The American West is often seen as a symbol of U.S. national identity.  Although the American West was explored long ago, we still take pride in our frontier spirit that gave early pioneers the courage and fortitude to settle, and the creative spirit that gave rise to “country and western” music and other traditions.

The West is characterized by ideals of individualism, democracy, and opportunity.

People came from all corners of the world to the American West resulting in a mix of cultures and interpersonal relations frequently characterized by tolerant attitudes.

We see similarities between, Suriname and the American West. You have vast natural resources, sparsely populated areas, and a mix of cultures and people.

These are not the only traits we share in common with Suriname.  We also share common democratic values and other areas of mutual interest, such as developing our youth, improving the health of our citizens by preventing disease and promoting healthy lifestyles, and cooperating to keep people safe and secure from crime.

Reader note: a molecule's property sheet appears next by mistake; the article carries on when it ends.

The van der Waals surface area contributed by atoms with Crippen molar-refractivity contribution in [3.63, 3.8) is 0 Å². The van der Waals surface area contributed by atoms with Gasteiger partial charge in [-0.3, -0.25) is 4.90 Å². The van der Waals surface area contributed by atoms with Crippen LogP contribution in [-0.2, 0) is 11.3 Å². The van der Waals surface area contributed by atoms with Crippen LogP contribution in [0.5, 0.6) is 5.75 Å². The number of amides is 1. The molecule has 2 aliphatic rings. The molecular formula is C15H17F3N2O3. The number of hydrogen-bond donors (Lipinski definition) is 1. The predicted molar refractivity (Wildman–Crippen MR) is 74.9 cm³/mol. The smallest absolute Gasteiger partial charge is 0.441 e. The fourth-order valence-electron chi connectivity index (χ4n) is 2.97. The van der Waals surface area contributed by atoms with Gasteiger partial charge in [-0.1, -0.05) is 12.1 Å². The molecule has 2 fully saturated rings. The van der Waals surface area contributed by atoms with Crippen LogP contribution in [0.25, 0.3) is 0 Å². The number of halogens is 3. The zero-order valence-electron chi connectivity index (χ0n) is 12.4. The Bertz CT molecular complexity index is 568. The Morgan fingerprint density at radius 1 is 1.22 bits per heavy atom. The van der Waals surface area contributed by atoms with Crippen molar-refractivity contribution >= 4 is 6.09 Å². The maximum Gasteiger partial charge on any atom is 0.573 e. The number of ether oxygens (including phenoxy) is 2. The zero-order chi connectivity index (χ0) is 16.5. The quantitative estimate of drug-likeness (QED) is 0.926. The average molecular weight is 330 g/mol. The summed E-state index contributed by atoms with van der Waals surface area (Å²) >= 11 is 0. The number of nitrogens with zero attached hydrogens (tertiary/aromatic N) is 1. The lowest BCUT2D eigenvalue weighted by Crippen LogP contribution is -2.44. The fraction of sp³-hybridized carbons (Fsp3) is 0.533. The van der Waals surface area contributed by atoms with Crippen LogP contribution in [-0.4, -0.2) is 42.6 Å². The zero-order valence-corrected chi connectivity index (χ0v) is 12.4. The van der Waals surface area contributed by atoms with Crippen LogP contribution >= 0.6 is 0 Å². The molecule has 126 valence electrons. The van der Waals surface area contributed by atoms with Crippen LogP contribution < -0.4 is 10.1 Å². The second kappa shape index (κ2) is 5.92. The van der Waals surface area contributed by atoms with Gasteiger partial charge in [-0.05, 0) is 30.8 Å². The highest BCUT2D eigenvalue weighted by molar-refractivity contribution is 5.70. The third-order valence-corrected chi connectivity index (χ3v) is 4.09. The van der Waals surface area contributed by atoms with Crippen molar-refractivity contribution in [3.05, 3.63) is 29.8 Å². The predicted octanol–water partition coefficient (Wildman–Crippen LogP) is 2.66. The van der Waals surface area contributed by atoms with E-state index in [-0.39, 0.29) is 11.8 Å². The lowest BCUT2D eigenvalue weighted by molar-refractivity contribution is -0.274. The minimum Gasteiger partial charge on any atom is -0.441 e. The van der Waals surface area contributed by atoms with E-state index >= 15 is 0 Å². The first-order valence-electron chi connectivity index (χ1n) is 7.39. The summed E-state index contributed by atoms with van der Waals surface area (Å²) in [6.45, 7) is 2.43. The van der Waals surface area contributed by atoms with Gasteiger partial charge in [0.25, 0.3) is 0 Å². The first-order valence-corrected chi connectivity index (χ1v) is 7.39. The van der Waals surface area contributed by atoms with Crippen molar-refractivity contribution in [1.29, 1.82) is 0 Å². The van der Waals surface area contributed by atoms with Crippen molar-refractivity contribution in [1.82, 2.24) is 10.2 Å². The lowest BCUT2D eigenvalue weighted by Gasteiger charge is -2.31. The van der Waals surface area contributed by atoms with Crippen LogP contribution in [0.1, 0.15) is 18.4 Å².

We are pleased to cooperate with Suriname in all of these areas and many more.

This year, we saw a flurry of activity by our two U.S. Agency for International Development- funded youth development programs:  A Ganar and Kari Yu.  The Pan American Development Foundation manages the Kari Yu program and Partners of the Americas administers A Ganar.  Each program demonstrates the best of Suriname – capacity building, coordination, and commitment.  Together we are building a sustainable foundation for youth development by training stakeholders in program management, monitoring and evaluation, and strategic planning.  These programs take an inclusive approach for their young participants.  This includes mentorship, internship opportunities, and reintegration and rehabilitation of juvenile offenders.  One critical element to our success is that Surinamese organizations implement both programs and work directly with youth.  Not only do young Surinamers benefit, but we are also building the capacity of several organizations to manage these programs.  We hope these programs lead to further successes for our many Surinamese partners.  Investing in Suriname’s youth will pay dividends well into the future and we are proud to support these efforts.